The family jokes that Dr. Hartwell’s younger brother, a police officer, and she, a trauma surgeon, certainly veered from their parents’ jobs in “feelings.”

But one summer before college, Dr. Hartwell became mesmerized with a documentary on PBS. It was called “M.D. – The Making of A Doctor.” The series followed seven people through Harvard Medical School.

“That just captured me big time,” Dr. Hartwell says. “And I said, ‘That’s what I want to do.’”

So she switched her major from education to zoology, the closest thing to a pre-med degree that Miami University had, and soaked in all she could studying life systems.

Dr. Hartwell with husband, Scott

After college graduation, she put her medical school on hold to follow her husband, Scott, who was in the military, to Fort Campbell in Kentucky. She taught middle and high school science – and loved it. But not enough to deter her from her “Making of a Doctor” dreams.

When the couple moved back to Ohio, Dr. Hartwell made it happen. She went to medical school at Wright State University, and then did five years of general surgery training at University of Illinois at Chicago.

It was there, in her third year of residency, when she discovered that trauma was where she wanted to be. She had seen surgical oncology and vascular surgery and all the other specialties. When she went through trauma, she thought, “These are my people.”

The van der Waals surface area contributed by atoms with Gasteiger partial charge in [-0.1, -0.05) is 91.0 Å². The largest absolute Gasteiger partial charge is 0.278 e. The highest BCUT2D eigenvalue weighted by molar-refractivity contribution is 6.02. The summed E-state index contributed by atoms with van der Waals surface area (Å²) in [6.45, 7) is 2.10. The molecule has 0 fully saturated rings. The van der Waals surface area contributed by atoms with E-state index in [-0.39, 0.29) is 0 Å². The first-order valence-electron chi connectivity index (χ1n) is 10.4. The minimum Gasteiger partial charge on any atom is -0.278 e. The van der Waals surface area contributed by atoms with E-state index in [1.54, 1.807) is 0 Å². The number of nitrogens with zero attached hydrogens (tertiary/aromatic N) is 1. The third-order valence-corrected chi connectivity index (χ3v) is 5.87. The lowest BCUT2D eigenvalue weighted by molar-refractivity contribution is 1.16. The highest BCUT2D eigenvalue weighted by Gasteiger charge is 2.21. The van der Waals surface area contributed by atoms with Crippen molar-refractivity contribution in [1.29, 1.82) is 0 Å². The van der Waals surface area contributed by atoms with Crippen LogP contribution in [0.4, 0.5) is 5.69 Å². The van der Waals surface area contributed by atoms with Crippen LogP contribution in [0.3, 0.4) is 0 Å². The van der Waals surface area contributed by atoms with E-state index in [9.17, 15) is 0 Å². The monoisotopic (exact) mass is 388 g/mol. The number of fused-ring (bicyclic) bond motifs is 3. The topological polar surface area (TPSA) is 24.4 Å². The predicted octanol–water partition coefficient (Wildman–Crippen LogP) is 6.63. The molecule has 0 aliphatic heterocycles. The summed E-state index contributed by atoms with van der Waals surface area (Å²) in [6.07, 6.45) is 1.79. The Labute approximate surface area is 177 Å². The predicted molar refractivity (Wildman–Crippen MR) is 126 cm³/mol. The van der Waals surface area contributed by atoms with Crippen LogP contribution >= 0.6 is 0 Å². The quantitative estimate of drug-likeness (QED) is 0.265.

“I just really like the team aspect of taking care of trauma patients. I like the immediate gratification of taking care of trauma patients,” Dr. Hartwell says. “They are sick and injured and you can take them from being super, super sick to really turning the corner and making them better really fast.”


Trauma takes a certain type of person. “But isn’t it great everyone is different and likes different things?” Dr. Hartwell says.

For Dr. Hartwell, who before coming to Methodist was at Grant Medical Center in Columbus, the adrenaline rush and fast-paced world of trauma draws her in.

“We see a patient and within the first two minutes I’ve got to decide, ‘Should we give them blood? Do they need to go to the operating room? What cat scans do I need? Do I need cat scans at all?’” says Dr. Hartwell, who did a 1-year fellowship in Memphis at University of Tennessee Health Science Center. “I have to make very quick decisions.”

It’s all about taking in the big picture and asking, “What is most important now?” she says.